Monday, September 27, 2010


When I moved to NYC a few years ago, I was devastated by how fantastically overpriced food was. Eventually, though, I got used to the crazy prices and found the shops and products and restaurants that fit my budget, and ended up loving New York for its food despite my limited resources. I figured if I could make it work in crazy NYC, I can make it work anywhere (to paraphrase Frank).

But then I moved to London last week. Wow.

Tuesday, September 14, 2010

Tomatoes ARE Real Life

This weekend, I'm moving to London.

The tomatoes in the garden aren't ready to be eaten. In fact, I don't know if I'd even call them tomatoes just yet. They are really just little green lumps of taunting promise of someday possibly becoming tomatoes. Now autumn has arrived, though, and with it, the cold weather. So I most likely won't get to try a nice, glossy red, pulpy tomato from my garden before I become a Londoner without a garden.

Tomatoes in picture appear bigger than in Real Life. Actual size: a thumb.
I didn't know a whole heck of a lot about gardening when I started this project. Tomatoes aren't known for growing well in cold weather, and if there's one thing Norway has a lot of, cold weather is it. (If there were two things, the other'd be blond hair.) But I like tomatoes and thought it'd be fun to try to grow them. I didn't ever imagine that they wouldn't become edible in time for autumn.

Tuesday, September 7, 2010

A Food Medley

I've been jumping around from couch to couch in and around NYC the past few weeks, staying with good friends and family for two or three nights each, spending Good Quality Time with the people and the city I love.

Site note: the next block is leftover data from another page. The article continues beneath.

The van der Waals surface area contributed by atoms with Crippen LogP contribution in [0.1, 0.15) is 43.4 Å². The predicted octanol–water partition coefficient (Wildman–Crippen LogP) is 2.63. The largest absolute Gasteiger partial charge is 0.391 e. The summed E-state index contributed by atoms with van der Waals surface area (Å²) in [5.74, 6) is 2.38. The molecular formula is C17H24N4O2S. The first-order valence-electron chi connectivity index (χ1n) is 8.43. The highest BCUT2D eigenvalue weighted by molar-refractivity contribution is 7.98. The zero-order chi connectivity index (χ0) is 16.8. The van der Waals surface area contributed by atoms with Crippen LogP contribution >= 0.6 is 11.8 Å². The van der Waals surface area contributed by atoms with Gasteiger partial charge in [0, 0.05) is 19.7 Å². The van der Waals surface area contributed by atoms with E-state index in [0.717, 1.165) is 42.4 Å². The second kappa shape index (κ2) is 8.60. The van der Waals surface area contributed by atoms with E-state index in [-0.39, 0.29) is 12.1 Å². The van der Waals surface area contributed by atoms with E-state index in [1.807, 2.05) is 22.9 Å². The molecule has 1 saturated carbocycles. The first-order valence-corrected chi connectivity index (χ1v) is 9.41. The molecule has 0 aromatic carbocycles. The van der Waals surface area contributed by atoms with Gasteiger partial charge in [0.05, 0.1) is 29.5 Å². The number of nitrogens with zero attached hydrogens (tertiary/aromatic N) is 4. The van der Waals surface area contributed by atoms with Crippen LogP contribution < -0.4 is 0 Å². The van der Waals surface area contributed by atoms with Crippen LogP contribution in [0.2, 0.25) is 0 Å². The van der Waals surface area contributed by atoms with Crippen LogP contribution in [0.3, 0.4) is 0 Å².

It's weird. When I got back to NYC, I wasn't overwhelmed with nostalgia or haunting memories like I have been when returning to other cities. It just felt like I'd been out of town for a weekend, and here I was, back where I know how things work, (back where people know my name and they're always glad I came) back where people think like I do, but then also, where people don't think like I do at all and people thinking in so many different ways is a great thing.

This was weird because when I left NYC just seven or eight months ago, I was so ready to leave, felt so disconnected, didn't feel like I loved NYC at all. Yet, despite all the couchsurfing, coming back for this visit didn't feel anything like one. It felt like I was home. I guess it's true what they say: NYC is a city you never truly leave.

I've collected a lot of food stories and impressions over these weeks, so instead of posting about each of them separately, I give you here, a food medley: